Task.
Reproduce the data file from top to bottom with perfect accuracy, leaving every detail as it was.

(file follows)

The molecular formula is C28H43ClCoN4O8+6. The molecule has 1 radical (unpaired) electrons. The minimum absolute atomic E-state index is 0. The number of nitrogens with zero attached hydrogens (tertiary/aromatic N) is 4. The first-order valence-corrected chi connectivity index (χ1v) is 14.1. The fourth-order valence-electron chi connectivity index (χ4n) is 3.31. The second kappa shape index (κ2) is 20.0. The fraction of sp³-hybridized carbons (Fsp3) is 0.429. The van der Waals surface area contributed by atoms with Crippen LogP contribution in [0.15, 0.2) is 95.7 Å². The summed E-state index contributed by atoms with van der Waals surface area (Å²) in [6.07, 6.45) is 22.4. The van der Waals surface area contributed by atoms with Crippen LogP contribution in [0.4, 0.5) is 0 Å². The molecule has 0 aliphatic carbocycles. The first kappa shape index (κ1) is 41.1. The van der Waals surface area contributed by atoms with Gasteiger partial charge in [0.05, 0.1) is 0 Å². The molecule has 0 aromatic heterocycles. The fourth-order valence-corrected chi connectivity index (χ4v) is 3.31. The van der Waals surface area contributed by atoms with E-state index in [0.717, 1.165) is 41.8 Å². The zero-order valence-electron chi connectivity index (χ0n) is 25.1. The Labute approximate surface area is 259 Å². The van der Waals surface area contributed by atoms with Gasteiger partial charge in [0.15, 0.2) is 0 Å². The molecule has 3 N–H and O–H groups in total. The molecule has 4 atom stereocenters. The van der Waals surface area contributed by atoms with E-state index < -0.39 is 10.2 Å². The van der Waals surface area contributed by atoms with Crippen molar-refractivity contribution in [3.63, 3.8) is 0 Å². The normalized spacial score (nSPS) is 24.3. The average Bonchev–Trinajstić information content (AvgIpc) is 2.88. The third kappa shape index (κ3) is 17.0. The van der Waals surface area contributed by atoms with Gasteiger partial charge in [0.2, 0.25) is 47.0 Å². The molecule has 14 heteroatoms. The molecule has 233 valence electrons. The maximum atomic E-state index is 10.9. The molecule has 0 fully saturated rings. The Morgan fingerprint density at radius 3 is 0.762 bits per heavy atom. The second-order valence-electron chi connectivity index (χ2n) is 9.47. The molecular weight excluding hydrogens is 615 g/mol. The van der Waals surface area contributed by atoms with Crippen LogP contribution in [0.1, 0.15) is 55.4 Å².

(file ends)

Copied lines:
The molecular formula is C28H43ClCoN4O8+6. The molecule has 1 radical (unpaired) electrons. The minimum absolute atomic E-state index is 0. The number of nitrogens with zero attached hydrogens (tertiary/aromatic N) is 4. The first-order valence-corrected chi connectivity index (χ1v) is 14.1. The fourth-order valence-electron chi connectivity index (χ4n) is 3.31. The second kappa shape index (κ2) is 20.0. The fraction of sp³-hybridized carbons (Fsp3) is 0.429. The van der Waals surface area contributed by atoms with Crippen LogP contribution in [0.15, 0.2) is 95.7 Å². The summed E-state index contributed by atoms with van der Waals surface area (Å²) in [6.07, 6.45) is 22.4. The van der Waals surface area contributed by atoms with Crippen LogP contribution in [0.4, 0.5) is 0 Å². The molecule has 0 aliphatic carbocycles. The first kappa shape index (κ1) is 41.1. The van der Waals surface area contributed by atoms with Gasteiger partial charge in [0.05, 0.1) is 0 Å². The molecule has 0 aromatic heterocycles. The fourth-order valence-corrected chi connectivity index (χ4v) is 3.31. The van der Waals surface area contributed by atoms with E-state index in [0.717, 1.165) is 41.8 Å². The zero-order valence-electron chi connectivity index (χ0n) is 25.1. The Labute approximate surface area is 259 Å². The van der Waals surface area contributed by atoms with Gasteiger partial charge in [0.15, 0.2) is 0 Å². The molecule has 3 N–H and O–H groups in total. The molecule has 4 atom stereocenters. The van der Waals surface area contributed by atoms with E-state index < -0.39 is 10.2 Å². The van der Waals surface area contributed by atoms with Crippen molar-refractivity contribution in [3.63, 3.8) is 0 Å². The normalized spacial score (nSPS) is 24.3. The average Bonchev–Trinajstić information content (AvgIpc) is 2.88. The third kappa shape index (κ3) is 17.0. The van der Waals surface area contributed by atoms with Gasteiger partial charge in [0.2, 0.25) is 47.0 Å². The molecule has 14 heteroatoms. The molecule has 233 valence electrons. The maximum atomic E-state index is 10.9. The molecule has 0 fully saturated rings. The Morgan fingerprint density at radius 3 is 0.762 bits per heavy atom. The second-order valence-electron chi connectivity index (χ2n) is 9.47. The molecular weight excluding hydrogens is 615 g/mol. The van der Waals surface area contributed by atoms with Crippen LogP contribution in [0.1, 0.15) is 55.4 Å².